FARC rebels wage expensive campaign against Colombian government
August 1, 1999
CAQUETA, Colombia (CNN) -- Security forces on Sunday sifted through the rubble from a car bomb they suspect was planted by Colombia's largest guerrilla organization, the Revolutionary Armed Forces of Colombia (FARC).
Ten people were killed and 38 were injured in the explosion in the northwest city of Medellin, while the south, a government envoy was meeting with rebel representatives in an unsuccessful mission to relaunch peace negotiations.
The attack was the latest sign that FARC was fulfilling its pledge to bring its 35-year long war from the countryside to Colombia's cities.
FARC wages a guerrilla campaign against the government of Colombia, but is no rag-tag army of leftists.
FARC soldiers wear crisp, new uniforms and carry modern automatic weapons with plenty of ammunition. Their top military commander, known as "El Mono" Jojoy, rides in a new Toyota four-wheel drive vehicle driven by a woman chauffeur.
They even display professionally made signs reading "Welcome. You are approaching a FARC roadblock."
Ten years ago the Colombian guerrillas numbered just a few thousand and spent most of their time hiding in the mountains or the jungles. Today they number at least 15,000. In southeast Caqueta region, they control an area the size of Switzerland.
Intelligence sources say they get their money -- and lots of it -- by demanding protection money from drug traffickers in the coca and poppy production areas they control.
Another popular revenue producer is kidnapping for ransom, which FARC Commander Raul Reyes calls a "peace tax."
"The government of Colombia and even the United States do the same thing," Reyes said. "If you don't pay your taxes, you go to jail. Here we don't have jails, so we detain people."
FARC isn't the only guerrilla group to use kidnapping to raise funds. The smaller National Liberation Army (ELN) is holding at least 50 hostages, including 36 people seized while they were attending mass in an affluent suburb of Cali.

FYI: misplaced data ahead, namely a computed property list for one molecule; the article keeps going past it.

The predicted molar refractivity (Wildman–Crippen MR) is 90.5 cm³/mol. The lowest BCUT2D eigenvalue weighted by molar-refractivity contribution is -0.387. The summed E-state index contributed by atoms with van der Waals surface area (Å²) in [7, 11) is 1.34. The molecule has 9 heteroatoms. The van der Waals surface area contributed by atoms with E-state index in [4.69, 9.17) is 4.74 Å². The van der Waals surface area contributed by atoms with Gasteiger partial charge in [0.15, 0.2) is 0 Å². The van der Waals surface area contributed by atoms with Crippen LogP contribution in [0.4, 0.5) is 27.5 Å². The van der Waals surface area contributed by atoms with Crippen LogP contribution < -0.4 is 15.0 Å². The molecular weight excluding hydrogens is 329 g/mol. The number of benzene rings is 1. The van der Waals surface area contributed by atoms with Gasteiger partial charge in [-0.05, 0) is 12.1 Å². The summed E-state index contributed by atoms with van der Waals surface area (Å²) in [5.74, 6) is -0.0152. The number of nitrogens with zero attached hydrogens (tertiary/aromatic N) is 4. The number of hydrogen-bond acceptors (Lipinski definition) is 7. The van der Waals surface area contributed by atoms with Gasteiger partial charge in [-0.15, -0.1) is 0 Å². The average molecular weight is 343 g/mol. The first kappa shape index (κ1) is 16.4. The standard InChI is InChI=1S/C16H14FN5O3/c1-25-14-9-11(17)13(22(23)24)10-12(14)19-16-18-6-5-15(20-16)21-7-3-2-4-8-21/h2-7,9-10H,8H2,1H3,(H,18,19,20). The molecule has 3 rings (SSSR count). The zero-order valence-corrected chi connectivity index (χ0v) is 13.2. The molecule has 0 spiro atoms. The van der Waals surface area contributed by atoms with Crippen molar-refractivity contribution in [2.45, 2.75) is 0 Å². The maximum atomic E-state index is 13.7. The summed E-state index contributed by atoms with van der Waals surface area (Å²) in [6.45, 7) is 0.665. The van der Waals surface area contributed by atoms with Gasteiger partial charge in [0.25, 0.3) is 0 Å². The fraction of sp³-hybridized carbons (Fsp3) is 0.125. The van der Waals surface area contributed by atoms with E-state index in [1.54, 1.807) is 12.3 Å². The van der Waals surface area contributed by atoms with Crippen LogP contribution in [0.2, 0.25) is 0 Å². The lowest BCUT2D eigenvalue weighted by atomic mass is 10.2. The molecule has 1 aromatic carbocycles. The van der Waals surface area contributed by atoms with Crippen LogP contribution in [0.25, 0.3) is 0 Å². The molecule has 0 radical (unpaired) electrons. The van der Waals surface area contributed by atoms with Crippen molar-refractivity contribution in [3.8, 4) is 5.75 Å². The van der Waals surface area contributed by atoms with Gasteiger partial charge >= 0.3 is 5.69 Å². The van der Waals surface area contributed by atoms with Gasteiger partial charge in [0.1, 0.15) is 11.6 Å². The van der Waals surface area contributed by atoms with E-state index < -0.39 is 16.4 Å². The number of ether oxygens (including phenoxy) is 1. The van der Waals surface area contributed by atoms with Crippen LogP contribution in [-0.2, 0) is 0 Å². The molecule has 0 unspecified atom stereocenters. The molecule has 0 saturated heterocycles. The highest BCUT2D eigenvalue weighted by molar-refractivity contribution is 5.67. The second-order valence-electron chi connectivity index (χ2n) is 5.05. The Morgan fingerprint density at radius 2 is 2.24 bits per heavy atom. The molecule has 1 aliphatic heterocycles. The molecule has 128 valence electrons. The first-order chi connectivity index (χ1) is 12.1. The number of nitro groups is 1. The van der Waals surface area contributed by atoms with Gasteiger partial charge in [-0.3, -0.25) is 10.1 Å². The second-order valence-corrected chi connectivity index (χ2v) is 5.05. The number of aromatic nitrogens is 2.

The original church kidnapping involved 143 hostages, but the ELN released all but 36. Monsignor Isaias Duarte, archbishop of Cali, excommunicated the guerrillas from the Roman Catholic Church on Saturday because of the kidnapping.
Colombian authorities also believe the ELN is responsible for a Venezuelan commercial airliner that disappeared Saturday with 16 people aboard.
FARC's wealth as well as decades of government neglect in the countryside have swelled the guerrilla group's numbers, turning it into a formidable military force with political aspirations.
"The guerrillas are bandits in the way they obtain their financing, but their aims continue to be political," said political analyst Alvaro Rangel. "They aspire to obtain social, political and economic changes through the armed struggle."
Rangel said the FARC hopes to double its numbers to 30,000 in the next five years, and go from a guerrilla army to a conventional force capable of openly taking on a Colombian military which has already suffered severe losses in the last year.
Escalating the bloodshed are increasingly powerful right-wing paramilitary groups who assassinate people suspected of cooperating with the rebels.
The longest-running guerrilla war in the world has taken 35,000 lives in the last decade.
As for long-awaited but stalled peace talks, the rebels say they've waited 40 years already and are in no hurry.
Correspondent Lucia Newman contributed to this report.
Colombia peace talks resume next week despite rebel attacks
COLOMBIA: Political Parties / Partidos Polticos
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